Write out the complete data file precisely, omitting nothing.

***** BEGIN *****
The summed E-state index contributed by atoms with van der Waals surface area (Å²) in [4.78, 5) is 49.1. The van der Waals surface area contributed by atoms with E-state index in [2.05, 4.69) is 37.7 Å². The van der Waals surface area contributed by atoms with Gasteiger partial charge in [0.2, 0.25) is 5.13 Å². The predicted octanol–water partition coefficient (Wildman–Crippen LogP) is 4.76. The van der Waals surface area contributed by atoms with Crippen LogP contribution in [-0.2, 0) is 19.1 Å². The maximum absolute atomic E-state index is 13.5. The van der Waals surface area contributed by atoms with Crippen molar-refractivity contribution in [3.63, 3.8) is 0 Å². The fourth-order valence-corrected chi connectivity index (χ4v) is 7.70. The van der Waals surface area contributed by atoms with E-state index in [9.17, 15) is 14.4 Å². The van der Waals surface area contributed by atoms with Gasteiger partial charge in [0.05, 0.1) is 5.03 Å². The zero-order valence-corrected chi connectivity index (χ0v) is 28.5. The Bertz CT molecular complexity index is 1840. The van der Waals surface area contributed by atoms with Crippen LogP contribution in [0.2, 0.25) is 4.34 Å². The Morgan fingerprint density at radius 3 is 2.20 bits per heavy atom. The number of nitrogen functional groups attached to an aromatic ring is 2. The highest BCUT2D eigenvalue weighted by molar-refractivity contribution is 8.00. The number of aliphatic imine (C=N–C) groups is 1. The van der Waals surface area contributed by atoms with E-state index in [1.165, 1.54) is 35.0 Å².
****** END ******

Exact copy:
The summed E-state index contributed by atoms with van der Waals surface area (Å²) in [4.78, 5) is 49.1. The van der Waals surface area contributed by atoms with E-state index in [2.05, 4.69) is 37.7 Å². The van der Waals surface area contributed by atoms with Gasteiger partial charge in [0.2, 0.25) is 5.13 Å². The predicted octanol–water partition coefficient (Wildman–Crippen LogP) is 4.76. The van der Waals surface area contributed by atoms with Crippen LogP contribution in [-0.2, 0) is 19.1 Å². The maximum absolute atomic E-state index is 13.5. The van der Waals surface area contributed by atoms with Crippen molar-refractivity contribution in [3.63, 3.8) is 0 Å². The fourth-order valence-corrected chi connectivity index (χ4v) is 7.70. The van der Waals surface area contributed by atoms with E-state index in [9.17, 15) is 14.4 Å². The van der Waals surface area contributed by atoms with Gasteiger partial charge in [0.05, 0.1) is 5.03 Å². The zero-order valence-corrected chi connectivity index (χ0v) is 28.5. The Bertz CT molecular complexity index is 1840. The van der Waals surface area contributed by atoms with Crippen LogP contribution in [0.2, 0.25) is 4.34 Å². The Morgan fingerprint density at radius 3 is 2.20 bits per heavy atom. The number of nitrogen functional groups attached to an aromatic ring is 2. The highest BCUT2D eigenvalue weighted by molar-refractivity contribution is 8.00. The number of aliphatic imine (C=N–C) groups is 1. The van der Waals surface area contributed by atoms with E-state index in [1.165, 1.54) is 35.0 Å².